Comprehension is the goal of all reading instruction. Reading and writing are almost as important as speaking and listening in today’s world. Success in school, even in the early grades, depends largely on being able to read well. As we discussed in the unit, “What is Reading?,” understanding what you’re reading depends on interacting with the text. You construct meaning by bringing your own experiences and skills to the words, phrases, sentences, and other features on the page. At any grade in school, “good readers” are students who are able to use their experiences and skills in interacting with text written for readers their age or older. Students who lack the experiences and skills needed to comprehend books and other reading material written for readers their age are said to have a reading problem. They’re sometimes called “struggling readers.” The experiences and skills that affect comprehension most are reflected in students’ vocabulary, the inferences they make, and their use of conventional features of text.
Vocabulary and Comprehension
Words are the most important units of meaning in text. To understand a word, a person needs to understand what the word names. The word “chain,” for example, would have no meaning to you if you’d never seen one or been told about one. The word “pity” would have no meaning if you’d never heard the word used to describe the feeling in a context you could understand. Understanding what words mean comes from experience. Differences in experiences are reflected in the content of our vocabularies. Where we live, what we do, what we care about, all these are reflected in the words we use and understand.
Differences in the content of students’ vocabularies affect their reading comprehension. Differences in the number of words students understand also affect their reading comprehension. Knowing what most of the words in a reading passage mean is important for reading fluency, or how quickly a student reads. Vocabulary knowledge allows students to read quickly enough to understand phrases and sentences. Students who have to stop and puzzle over the meaning of words in a passage may lose track of the meaning of the passage.
Sometimes, knowing the meaning of each word is not enough to understand a passage. In these cases, you have to know the meaning of a phrase. Idioms are phrases or even single words that are used in an unusual way in a culture. For example, the idiom, “at the drop of a hat,” doesn’t really have anything to do with hats or dropping them, at least not when it’s used today. It expresses the idea that someone is ready to do something at the slightest opportunity. This idiom may come from a time when the drop of a hat was used to signal the start of a fight. Such idioms, or figures of speech, can be especially challenging for English language learners. They can also be hard for students with the types of learning disabilities that make it hard to understand figures of speech. Figures of speech, such as idioms, compare one thing with another. To understand them often requires the ability to make an inference.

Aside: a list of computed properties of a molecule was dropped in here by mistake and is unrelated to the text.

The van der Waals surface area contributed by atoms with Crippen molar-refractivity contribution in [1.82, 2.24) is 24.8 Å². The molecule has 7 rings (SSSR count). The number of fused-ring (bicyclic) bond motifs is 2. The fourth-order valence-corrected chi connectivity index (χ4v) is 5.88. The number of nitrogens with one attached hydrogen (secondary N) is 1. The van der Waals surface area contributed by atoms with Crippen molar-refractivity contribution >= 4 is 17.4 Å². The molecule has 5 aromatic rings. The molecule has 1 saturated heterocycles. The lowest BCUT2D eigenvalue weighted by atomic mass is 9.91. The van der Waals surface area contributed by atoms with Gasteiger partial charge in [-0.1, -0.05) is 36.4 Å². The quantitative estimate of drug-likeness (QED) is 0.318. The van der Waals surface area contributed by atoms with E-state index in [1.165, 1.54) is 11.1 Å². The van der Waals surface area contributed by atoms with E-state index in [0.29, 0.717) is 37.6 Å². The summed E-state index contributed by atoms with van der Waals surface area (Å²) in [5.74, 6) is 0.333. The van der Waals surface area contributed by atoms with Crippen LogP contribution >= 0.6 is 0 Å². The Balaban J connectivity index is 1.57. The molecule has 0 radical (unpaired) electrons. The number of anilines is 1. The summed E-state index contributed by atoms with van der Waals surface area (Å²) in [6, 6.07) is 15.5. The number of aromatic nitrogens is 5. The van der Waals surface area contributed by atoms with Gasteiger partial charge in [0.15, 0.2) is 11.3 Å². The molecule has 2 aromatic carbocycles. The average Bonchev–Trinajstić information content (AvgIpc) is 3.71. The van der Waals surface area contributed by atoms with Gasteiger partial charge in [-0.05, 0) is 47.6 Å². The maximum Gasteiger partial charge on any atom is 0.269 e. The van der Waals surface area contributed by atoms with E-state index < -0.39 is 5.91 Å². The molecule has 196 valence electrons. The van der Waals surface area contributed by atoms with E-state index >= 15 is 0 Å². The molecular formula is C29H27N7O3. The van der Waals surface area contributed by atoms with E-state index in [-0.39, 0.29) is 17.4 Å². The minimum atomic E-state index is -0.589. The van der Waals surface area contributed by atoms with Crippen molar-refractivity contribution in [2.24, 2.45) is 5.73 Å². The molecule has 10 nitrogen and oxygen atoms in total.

Inference and Comprehension
To comprehend a text fully, students’ must understand what is implied by the text but not said “outright” or stated directly. They must fill in missing information accurately, based on the information provided. Good readers read “between the lines.” They recognize verbal clues that less able readers may miss. Inferences may be easy. For example, if a character in a story puts candles on a cake, you know the cake is for someone’s birthday. The author doesn’t have to say it. Inferences may also be hard because they require more specialized knowledge. For example, if a story about the Civil War mentions “the boys in gray,” and you know that Confederate soldiers’ uniforms were gray and Union soldiers’ uniforms were blue, you would infer that the author was talking about Confederate soldiers. Being able to infer, or “go beyond,” the text depends on vocabulary knowledge, but vocabulary knowledge is not enough. Going beyond the words on the page requires more extensive cultural knowledge, including everyday knowledge about how people act and talk. Thinking skills are crucial, too. To make inferences, students must be able to sequence events, recognize cause-and-effect relationships, recognize contradictions, imagine possibilities, and make predictions. Making inferences may be the most demanding of all the skills needed for reading comprehension.